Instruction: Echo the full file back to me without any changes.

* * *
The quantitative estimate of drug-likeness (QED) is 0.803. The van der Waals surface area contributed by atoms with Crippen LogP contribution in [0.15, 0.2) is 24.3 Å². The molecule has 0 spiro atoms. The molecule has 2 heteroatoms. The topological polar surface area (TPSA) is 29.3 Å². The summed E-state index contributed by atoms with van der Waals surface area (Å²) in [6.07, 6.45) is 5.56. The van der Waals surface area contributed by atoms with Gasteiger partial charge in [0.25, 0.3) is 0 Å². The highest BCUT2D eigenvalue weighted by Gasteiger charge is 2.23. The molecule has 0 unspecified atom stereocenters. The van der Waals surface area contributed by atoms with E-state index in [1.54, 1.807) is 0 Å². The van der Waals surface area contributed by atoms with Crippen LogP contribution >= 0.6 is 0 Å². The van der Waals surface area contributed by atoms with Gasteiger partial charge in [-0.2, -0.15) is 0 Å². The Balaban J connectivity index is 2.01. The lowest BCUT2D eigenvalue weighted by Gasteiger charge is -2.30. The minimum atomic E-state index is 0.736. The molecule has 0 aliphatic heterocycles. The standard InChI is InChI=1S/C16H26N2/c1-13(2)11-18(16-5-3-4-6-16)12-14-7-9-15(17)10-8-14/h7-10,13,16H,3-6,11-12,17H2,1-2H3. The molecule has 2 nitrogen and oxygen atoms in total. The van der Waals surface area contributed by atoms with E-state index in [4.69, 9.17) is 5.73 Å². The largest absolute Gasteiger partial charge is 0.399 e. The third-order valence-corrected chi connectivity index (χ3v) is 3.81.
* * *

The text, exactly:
The quantitative estimate of drug-likeness (QED) is 0.803. The van der Waals surface area contributed by atoms with Crippen LogP contribution in [0.15, 0.2) is 24.3 Å². The molecule has 0 spiro atoms. The molecule has 2 heteroatoms. The topological polar surface area (TPSA) is 29.3 Å². The summed E-state index contributed by atoms with van der Waals surface area (Å²) in [6.07, 6.45) is 5.56. The van der Waals surface area contributed by atoms with Gasteiger partial charge in [0.25, 0.3) is 0 Å². The highest BCUT2D eigenvalue weighted by Gasteiger charge is 2.23. The molecule has 0 unspecified atom stereocenters. The van der Waals surface area contributed by atoms with E-state index in [1.54, 1.807) is 0 Å². The van der Waals surface area contributed by atoms with Crippen LogP contribution >= 0.6 is 0 Å². The van der Waals surface area contributed by atoms with Gasteiger partial charge in [-0.2, -0.15) is 0 Å². The Balaban J connectivity index is 2.01. The lowest BCUT2D eigenvalue weighted by Gasteiger charge is -2.30. The minimum atomic E-state index is 0.736. The molecule has 0 aliphatic heterocycles. The standard InChI is InChI=1S/C16H26N2/c1-13(2)11-18(16-5-3-4-6-16)12-14-7-9-15(17)10-8-14/h7-10,13,16H,3-6,11-12,17H2,1-2H3. The molecule has 2 nitrogen and oxygen atoms in total. The van der Waals surface area contributed by atoms with E-state index in [4.69, 9.17) is 5.73 Å². The largest absolute Gasteiger partial charge is 0.399 e. The third-order valence-corrected chi connectivity index (χ3v) is 3.81.